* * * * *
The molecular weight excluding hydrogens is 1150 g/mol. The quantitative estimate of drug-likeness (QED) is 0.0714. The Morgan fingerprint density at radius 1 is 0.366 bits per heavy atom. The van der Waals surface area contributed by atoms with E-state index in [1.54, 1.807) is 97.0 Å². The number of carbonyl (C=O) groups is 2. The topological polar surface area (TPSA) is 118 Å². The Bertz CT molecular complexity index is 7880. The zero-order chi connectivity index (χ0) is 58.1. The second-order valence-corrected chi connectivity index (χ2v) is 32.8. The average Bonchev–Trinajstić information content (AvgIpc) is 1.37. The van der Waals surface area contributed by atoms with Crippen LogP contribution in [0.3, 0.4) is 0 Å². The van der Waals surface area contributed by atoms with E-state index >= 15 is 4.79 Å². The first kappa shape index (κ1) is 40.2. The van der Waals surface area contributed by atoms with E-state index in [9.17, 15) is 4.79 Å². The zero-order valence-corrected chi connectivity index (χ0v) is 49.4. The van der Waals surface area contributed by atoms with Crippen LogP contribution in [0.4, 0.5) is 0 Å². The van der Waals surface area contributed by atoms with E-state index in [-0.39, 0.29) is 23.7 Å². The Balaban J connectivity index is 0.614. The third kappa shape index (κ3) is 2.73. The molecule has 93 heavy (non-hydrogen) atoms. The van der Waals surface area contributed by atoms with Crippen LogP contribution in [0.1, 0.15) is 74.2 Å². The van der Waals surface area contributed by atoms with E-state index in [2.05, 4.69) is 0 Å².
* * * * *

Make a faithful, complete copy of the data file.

The molecular weight excluding hydrogens is 1150 g/mol. The quantitative estimate of drug-likeness (QED) is 0.0714. The Morgan fingerprint density at radius 1 is 0.366 bits per heavy atom. The van der Waals surface area contributed by atoms with E-state index in [1.54, 1.807) is 97.0 Å². The number of carbonyl (C=O) groups is 2. The topological polar surface area (TPSA) is 118 Å². The Bertz CT molecular complexity index is 7880. The zero-order chi connectivity index (χ0) is 58.1. The second-order valence-corrected chi connectivity index (χ2v) is 32.8. The average Bonchev–Trinajstić information content (AvgIpc) is 1.37. The van der Waals surface area contributed by atoms with Crippen LogP contribution in [0.3, 0.4) is 0 Å². The van der Waals surface area contributed by atoms with E-state index >= 15 is 4.79 Å². The first kappa shape index (κ1) is 40.2. The van der Waals surface area contributed by atoms with E-state index in [9.17, 15) is 4.79 Å². The zero-order valence-corrected chi connectivity index (χ0v) is 49.4. The van der Waals surface area contributed by atoms with Crippen LogP contribution in [0.4, 0.5) is 0 Å². The van der Waals surface area contributed by atoms with E-state index in [-0.39, 0.29) is 23.7 Å². The Balaban J connectivity index is 0.614. The third kappa shape index (κ3) is 2.73. The molecule has 93 heavy (non-hydrogen) atoms. The van der Waals surface area contributed by atoms with Crippen LogP contribution in [0.1, 0.15) is 74.2 Å². The van der Waals surface area contributed by atoms with E-state index in [2.05, 4.69) is 0 Å².